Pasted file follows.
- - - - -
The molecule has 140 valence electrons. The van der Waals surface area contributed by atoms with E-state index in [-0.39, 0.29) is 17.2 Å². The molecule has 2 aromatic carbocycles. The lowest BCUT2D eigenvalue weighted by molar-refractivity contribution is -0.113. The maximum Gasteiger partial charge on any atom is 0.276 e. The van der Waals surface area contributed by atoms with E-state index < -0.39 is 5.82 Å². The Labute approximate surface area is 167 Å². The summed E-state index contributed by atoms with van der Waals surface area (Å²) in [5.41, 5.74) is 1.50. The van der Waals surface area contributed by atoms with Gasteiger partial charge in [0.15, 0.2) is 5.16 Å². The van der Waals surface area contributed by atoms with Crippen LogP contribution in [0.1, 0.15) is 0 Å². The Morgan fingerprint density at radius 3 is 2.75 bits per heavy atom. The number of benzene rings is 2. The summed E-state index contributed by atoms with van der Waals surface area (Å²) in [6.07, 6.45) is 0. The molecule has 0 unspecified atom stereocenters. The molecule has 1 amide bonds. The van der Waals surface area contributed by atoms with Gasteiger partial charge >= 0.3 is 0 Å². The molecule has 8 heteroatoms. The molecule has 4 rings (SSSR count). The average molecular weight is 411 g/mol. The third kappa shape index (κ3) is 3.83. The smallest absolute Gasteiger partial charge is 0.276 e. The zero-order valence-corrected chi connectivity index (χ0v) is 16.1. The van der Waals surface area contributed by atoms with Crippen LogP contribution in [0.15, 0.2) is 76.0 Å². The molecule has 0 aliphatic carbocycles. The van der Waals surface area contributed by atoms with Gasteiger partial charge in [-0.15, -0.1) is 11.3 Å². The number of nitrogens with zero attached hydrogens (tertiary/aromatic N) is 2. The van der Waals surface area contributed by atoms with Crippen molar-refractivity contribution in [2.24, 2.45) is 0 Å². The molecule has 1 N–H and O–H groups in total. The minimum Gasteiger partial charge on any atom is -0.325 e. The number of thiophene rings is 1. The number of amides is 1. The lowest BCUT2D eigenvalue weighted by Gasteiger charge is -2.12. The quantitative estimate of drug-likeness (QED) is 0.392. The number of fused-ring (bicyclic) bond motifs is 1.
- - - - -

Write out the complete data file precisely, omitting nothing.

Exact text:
The molecule has 140 valence electrons. The van der Waals surface area contributed by atoms with E-state index in [-0.39, 0.29) is 17.2 Å². The molecule has 2 aromatic carbocycles. The lowest BCUT2D eigenvalue weighted by molar-refractivity contribution is -0.113. The maximum Gasteiger partial charge on any atom is 0.276 e. The van der Waals surface area contributed by atoms with E-state index < -0.39 is 5.82 Å². The Labute approximate surface area is 167 Å². The summed E-state index contributed by atoms with van der Waals surface area (Å²) in [5.41, 5.74) is 1.50. The van der Waals surface area contributed by atoms with Gasteiger partial charge in [0.15, 0.2) is 5.16 Å². The van der Waals surface area contributed by atoms with Crippen LogP contribution in [0.1, 0.15) is 0 Å². The Morgan fingerprint density at radius 3 is 2.75 bits per heavy atom. The number of benzene rings is 2. The summed E-state index contributed by atoms with van der Waals surface area (Å²) in [6.07, 6.45) is 0. The molecule has 0 unspecified atom stereocenters. The molecule has 1 amide bonds. The van der Waals surface area contributed by atoms with Gasteiger partial charge >= 0.3 is 0 Å². The molecule has 8 heteroatoms. The molecule has 4 rings (SSSR count). The average molecular weight is 411 g/mol. The third kappa shape index (κ3) is 3.83. The smallest absolute Gasteiger partial charge is 0.276 e. The zero-order valence-corrected chi connectivity index (χ0v) is 16.1. The van der Waals surface area contributed by atoms with Crippen LogP contribution in [0.15, 0.2) is 76.0 Å². The molecule has 0 aliphatic carbocycles. The van der Waals surface area contributed by atoms with Gasteiger partial charge in [-0.15, -0.1) is 11.3 Å². The number of nitrogens with zero attached hydrogens (tertiary/aromatic N) is 2. The van der Waals surface area contributed by atoms with Crippen molar-refractivity contribution in [2.24, 2.45) is 0 Å². The molecule has 1 N–H and O–H groups in total. The minimum Gasteiger partial charge on any atom is -0.325 e. The number of thiophene rings is 1. The number of amides is 1. The lowest BCUT2D eigenvalue weighted by Gasteiger charge is -2.12. The quantitative estimate of drug-likeness (QED) is 0.392. The number of fused-ring (bicyclic) bond motifs is 1.